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The use of cerebral imaging for investigating delirium aetiology

Published:February 07, 2018DOI:https://doi.org/10.1016/j.ejim.2018.01.024

      Highlights

      • Thirty-three per cent of patients with delirium underwent CT brain scans.
      • Eleven per cent of the CT brain scans were positive.
      • In some patients MRI brain added value in determining underlying pathology.
      • Ischaemia was the most common lesion detected by MRI but undetected by CT brain.

      Abstract

      Background

      This study aims to investigate the frequency and patterns of use of cerebral imaging in delirium and to describe pathological changes associated with delirium using computed tomography (CT) and magnetic resonance imaging (MRI).

      Methods

      This retrospective observational study included patients with delirium admitted to a tertiary hospital (The Royal Melbourne Hospital, Australia) between January 2015 and August 2016. Data on cerebral imaging was collected and positive imaging findings were defined as: Acute or subacute infarct, haemorrhage, abscess, neoplasm, vasculitis, posterior reversible encephalopathy syndrome, encephalitis, acute demyelination, or fat embolism.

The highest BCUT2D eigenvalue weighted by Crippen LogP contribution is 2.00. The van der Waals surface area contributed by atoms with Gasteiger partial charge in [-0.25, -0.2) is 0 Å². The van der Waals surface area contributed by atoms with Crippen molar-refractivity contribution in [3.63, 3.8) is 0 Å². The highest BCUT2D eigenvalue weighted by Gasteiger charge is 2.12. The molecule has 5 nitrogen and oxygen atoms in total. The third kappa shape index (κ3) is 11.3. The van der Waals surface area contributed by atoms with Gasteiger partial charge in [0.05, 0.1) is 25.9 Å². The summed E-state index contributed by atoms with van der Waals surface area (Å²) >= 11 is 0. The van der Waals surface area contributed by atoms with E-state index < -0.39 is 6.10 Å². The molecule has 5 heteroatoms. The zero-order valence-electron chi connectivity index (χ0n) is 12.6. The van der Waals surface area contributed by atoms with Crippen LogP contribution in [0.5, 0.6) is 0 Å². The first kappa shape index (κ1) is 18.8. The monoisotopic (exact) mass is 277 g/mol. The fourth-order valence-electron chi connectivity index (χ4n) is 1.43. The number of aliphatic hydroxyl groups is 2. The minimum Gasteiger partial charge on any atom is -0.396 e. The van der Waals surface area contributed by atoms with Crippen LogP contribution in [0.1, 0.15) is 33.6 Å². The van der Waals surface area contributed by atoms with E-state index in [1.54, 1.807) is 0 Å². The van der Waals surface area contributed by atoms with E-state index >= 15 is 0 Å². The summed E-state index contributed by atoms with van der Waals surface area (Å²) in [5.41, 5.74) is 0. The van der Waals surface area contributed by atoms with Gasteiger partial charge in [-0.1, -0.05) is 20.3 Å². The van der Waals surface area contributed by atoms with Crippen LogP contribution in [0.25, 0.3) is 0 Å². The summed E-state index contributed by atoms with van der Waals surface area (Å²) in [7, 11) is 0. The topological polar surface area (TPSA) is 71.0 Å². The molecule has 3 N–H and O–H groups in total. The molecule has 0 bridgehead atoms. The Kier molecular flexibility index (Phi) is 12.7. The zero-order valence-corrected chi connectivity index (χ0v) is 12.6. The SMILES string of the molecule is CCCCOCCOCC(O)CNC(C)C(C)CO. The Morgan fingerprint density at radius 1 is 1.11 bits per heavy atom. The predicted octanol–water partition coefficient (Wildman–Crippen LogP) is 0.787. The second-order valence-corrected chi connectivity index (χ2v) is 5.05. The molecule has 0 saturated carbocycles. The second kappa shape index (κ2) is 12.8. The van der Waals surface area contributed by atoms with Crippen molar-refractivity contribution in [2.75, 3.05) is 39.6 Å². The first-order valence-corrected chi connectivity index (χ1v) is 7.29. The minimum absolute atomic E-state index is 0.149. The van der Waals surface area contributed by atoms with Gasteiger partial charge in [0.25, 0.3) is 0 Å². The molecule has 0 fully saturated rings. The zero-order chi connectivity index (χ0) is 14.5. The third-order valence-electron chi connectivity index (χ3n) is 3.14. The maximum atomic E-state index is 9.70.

Results

      There were 1653 (5% of 32,725) patients with delirium (median age 80 years, inter-quartile range 71–86, 54% male). Thirty-three percent (N = 538) had cerebral imaging (CT only: N = 457, MRI only: N = 10, both: N = 71). In 11% (N = 57) of patients, CT brain scans were positive. MRI brain was completed in 17 patients with a positive CT (17/57), changing the diagnosis in two cases. Fifty-four patients with negative CT scans also had MRI brain; 33% (N = 18) of these were positive. Younger patients were more likely to have MRI compared to CT brain scan. Patients admitted to a neurology unit were more likely to have cerebral imaging.

      Conclusion

      Use of CT brain was common in delirium patients, with an 11% rate of positive findings. Fewer patients had MRI brain scans, which added diagnostic information in some cases. Future studies are needed to define the significance of cerebral imaging in delirium management and establish guidelines for its use.

      Abbreviations:

      CT (computed tomography), MRI (magnetic resonance imaging)

      Keywords

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